Let Them Eat (genetically engineered) Cake

About the food industry, not in a nice way

just say no to antidepressants

Posted by jeanne on April 28, 2010

ritalin and antidepressants – tools of the devil

The hidden damage of psychiatric drugs

BY JED LIPINSKI

An award-winning science reporter looks at the history of mental illness in America — with disturbing results

In the past few months, the perennial controversy over psychiatric drug use has been growing considerably more heated. A January study showed a negligible difference between antidepressants and placebos in treating all but the severest cases of depression. The study became the subject of a Newsweek cover story, and the value of psychiatric drugs has recently been debated in the pages of theNew Yorker, the New York Times and Salon. Many doctors and patients fiercely defend psychiatric drugs and their ability to improve lives. But others claim their popularity is a warning sign of a dangerously over-medicated culture.

The timing of Robert Whitaker’s “Anatomy of an Epidemic,” a comprehensive and highly readable history of psychiatry in the United States, couldn’t be better. An acclaimed mental health journalist and winner of a George Polk Award for his reporting on the psychiatric field, Whitaker draws on 50 years of literature and in-person interviews with patients to answer a simple question: If “wonder drugs” like Prozac are really helping people, why has the number of Americans on government disability due to mental illness skyrocketed from 1.25 million in 1987 to over 4 million today?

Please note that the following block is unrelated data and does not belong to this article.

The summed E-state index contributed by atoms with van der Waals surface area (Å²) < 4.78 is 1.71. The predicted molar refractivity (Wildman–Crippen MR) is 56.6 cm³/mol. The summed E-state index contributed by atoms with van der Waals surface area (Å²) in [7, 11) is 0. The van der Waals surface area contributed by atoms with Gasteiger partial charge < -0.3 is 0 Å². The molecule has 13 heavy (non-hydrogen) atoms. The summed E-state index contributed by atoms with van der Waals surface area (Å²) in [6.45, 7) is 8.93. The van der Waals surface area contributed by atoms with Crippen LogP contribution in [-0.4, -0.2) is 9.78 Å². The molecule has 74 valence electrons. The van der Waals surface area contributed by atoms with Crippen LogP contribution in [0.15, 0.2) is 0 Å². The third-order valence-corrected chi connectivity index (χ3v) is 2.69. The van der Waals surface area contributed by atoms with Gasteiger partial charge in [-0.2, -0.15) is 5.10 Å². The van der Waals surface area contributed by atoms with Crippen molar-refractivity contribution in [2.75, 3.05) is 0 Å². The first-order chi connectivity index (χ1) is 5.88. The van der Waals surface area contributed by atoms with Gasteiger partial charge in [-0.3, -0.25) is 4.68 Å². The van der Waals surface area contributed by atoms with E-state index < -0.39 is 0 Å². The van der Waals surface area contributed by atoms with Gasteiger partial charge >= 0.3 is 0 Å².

“Anatomy of an Epidemic” is the first book to investigate the long-term outcomes of patients treated with psychiatric drugs, and Whitaker finds that, overall, the drugs may be doing more harm than good. Adhering to studies published in prominent medical journals, he argues that, over time, patients with schizophrenia do better off medication than on it. Children who take stimulants for ADHD, he writes, are more likely to suffer from mania and bipolar disorder than those who go unmedicated. Intended to challenge the conventional wisdom about psychiatric drugs, “Anatomy” is sure to provoke a hot-tempered response, especially from those inside the psychiatric community.

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